Welcome back, everybody! It’s the second post of this month and I’m so honoured to be having Kshoni from A Page Full of Words over at my blog today as she discusses South Asian representation in SFF media. This October, the blog is featuring many voices from the South Asian community, so if you seem to have missed out on the previous posts, check out South Asian Spotlight!
Kshoni is a reader and blogger, who runs the blog, A Page Full of Words. Go check out her blog for some awesome bookish content and if you’re looking for new books to add to your ever-growing TBRs!
South Asian Representation in SFF Media
I’m so pleased to be joining The Erudite Labyrinth for a guest post and a huge thank you to Queenie for inviting me along!
For my guest post, I’d like to talk about representation in science fiction/fantasy, and in particular, South Asian SFF. This is something that is incredibly personal and will probably be one of the most personal things I will write for a blog. It’s not always an easy topic to talk about either, as it’s something that means many different things to different people. While I hope there is something here that resonates with you, it’s absolutely fine if it doesn’t. Everyone’s experiences are different and just as valid.
One of the reasons I’ve chosen to write about this is because of the number of books that are being released at the moment that aren’t inspired medieval Western Europe. I have loved seeing so many new books that are inspired by other histories and cultures and I wish I had the time to read each and every one of them (also, please keep them coming and don’t stop writing them!)
As a kid growing up, there weren’t many SFF books out there with protagonists with names like mine or from a world inspired by South Asia. I had amazing women who became knights as my role models (thank you Tamora Pierce!) and at the time, that was enough. It was enough to know women could be the heroes of their stories, even if they didn’t look like me.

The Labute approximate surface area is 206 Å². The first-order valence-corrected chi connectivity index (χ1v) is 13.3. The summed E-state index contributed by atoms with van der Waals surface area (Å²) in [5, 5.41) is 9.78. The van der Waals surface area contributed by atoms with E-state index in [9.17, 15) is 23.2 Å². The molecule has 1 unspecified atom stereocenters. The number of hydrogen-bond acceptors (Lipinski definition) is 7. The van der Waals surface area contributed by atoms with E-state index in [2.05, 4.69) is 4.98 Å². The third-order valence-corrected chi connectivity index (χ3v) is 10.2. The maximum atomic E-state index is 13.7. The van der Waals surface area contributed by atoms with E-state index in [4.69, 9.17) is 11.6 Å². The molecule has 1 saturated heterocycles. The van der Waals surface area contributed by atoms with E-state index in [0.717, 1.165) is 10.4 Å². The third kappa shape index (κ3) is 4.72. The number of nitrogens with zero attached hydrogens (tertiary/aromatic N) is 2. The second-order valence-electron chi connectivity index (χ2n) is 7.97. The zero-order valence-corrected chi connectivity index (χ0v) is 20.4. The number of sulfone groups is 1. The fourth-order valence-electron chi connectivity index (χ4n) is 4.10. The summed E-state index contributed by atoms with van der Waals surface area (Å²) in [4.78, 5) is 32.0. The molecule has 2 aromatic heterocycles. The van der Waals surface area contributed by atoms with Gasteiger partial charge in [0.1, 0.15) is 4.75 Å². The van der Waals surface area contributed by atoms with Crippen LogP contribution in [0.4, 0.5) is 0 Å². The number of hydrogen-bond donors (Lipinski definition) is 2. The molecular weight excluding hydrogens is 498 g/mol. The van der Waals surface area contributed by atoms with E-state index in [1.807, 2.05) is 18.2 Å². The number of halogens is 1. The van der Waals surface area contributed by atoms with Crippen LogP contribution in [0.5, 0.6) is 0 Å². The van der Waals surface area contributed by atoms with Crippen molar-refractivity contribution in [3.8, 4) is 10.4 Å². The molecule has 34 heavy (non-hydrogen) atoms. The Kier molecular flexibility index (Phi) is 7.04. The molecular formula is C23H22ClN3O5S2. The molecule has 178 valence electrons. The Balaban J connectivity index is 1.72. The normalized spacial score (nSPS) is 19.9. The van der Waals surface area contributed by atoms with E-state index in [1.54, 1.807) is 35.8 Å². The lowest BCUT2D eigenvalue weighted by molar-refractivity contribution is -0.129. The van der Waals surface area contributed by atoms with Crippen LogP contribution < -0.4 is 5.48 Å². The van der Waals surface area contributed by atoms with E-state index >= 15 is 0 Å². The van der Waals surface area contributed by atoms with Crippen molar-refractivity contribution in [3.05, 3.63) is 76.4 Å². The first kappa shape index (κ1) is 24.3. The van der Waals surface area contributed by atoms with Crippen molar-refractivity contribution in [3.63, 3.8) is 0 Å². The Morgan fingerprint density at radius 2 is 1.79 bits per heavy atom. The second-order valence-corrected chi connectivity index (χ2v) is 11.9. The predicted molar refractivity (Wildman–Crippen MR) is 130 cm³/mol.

It took a very long time for me to realise how much I needed and wanted to see characters like me in SFF. I remember seeing the latest covers of Sabaa Tahir’s Ember in the Ashes series, with a young woman with brown skin gracing the cover and thinking how beautiful they were. Finally, here was a cover with a young woman who looked like me! And here she was, on the cover of an incredibly popular YA series. It really struck a chord and made me realise how rare it was to see a cover like that.
Fast forward a few more years and Tasha Suri’s Empire of Sand was released. Here was story inspired by the Mughal Empire and a world inspired by Indian history – something I hadn’t seen before, but desperately wanted more of. I loved finding little references to things that were familiar to me and I finally felt like I was part of a group that felt seen and acknowledged. It also resulted in an urge to learn everything I could about the era that inspired the Books of Ambha duology, opening my mind up to a history I wasn’t familiar with at all.
Between these two events (and some other, far more personal reflection) something in my brain kicked into gear and I’m now constantly on the look out now for more South Asian SFF.
Having said that, it makes me so happy to see so many more stories being released (in both YA and adult SFF) that are inspired by South Asia. From Sangu Mandanna’s Celestial Trilogy to Tasha Suri’s works, to recent releases from R.R Virdi (which I really need to get my hands on!) and Akshaya Raman (and so many more that I know I’ve missed) it has been glorious seeing these stories being published and loved by so many. I love the fact that a new generation of people finally get to see themselves in epic stories and being the heroes in them.
What makes it even better is that I haven’t even begun to scratch the surface of South Asian inspired SFF. There are so many authors I’ve yet to read and discover, who have all published books over the last few years. Not only that, but there are more books on the way: Kritika H. Rao’s The Surviving Sky and Aparna Verma’s The Phoenix King are due to be released next year (and are two that I’m very much looking forward to).
I wish I could go back and tell my younger self that these books exist (but better late than never right?!) As I’ve got older, representation has come to mean so much – seeing South Asian inspired SFF and being able to celebrate it and recommend it is wonderful. Tamora Pierce may have taught me that women can be heroes too, but it was Sabaa Tahir and Tasha Suri and all of the authors listed above to show me that those protagonists can look like me.
(For further recommendations, Book Riot have 33 must read South Asian books that cover a number of different genres: https://bookriot.com/2022-south-asian-books. Tor.com also have an article with some recommendations: https://www.tor.com/2022/03/28/the-new-wave-of-south-asian-science-fiction-and-fantasy/comment-page-1)
I’m Kshoni (she/her) and unsurprisingly, I’m an avid reader. I run A Page Full of Words, which I only started this year, so it’s still a work in progress! I’m a science-fiction and fantasy reader most of the time, but I am trying to venture outside of the genre. If I’m not reading, I’m either trying to catch up on my ever growing list of things to watch, playing Legend of Zelda or Hades or working on some little craft project.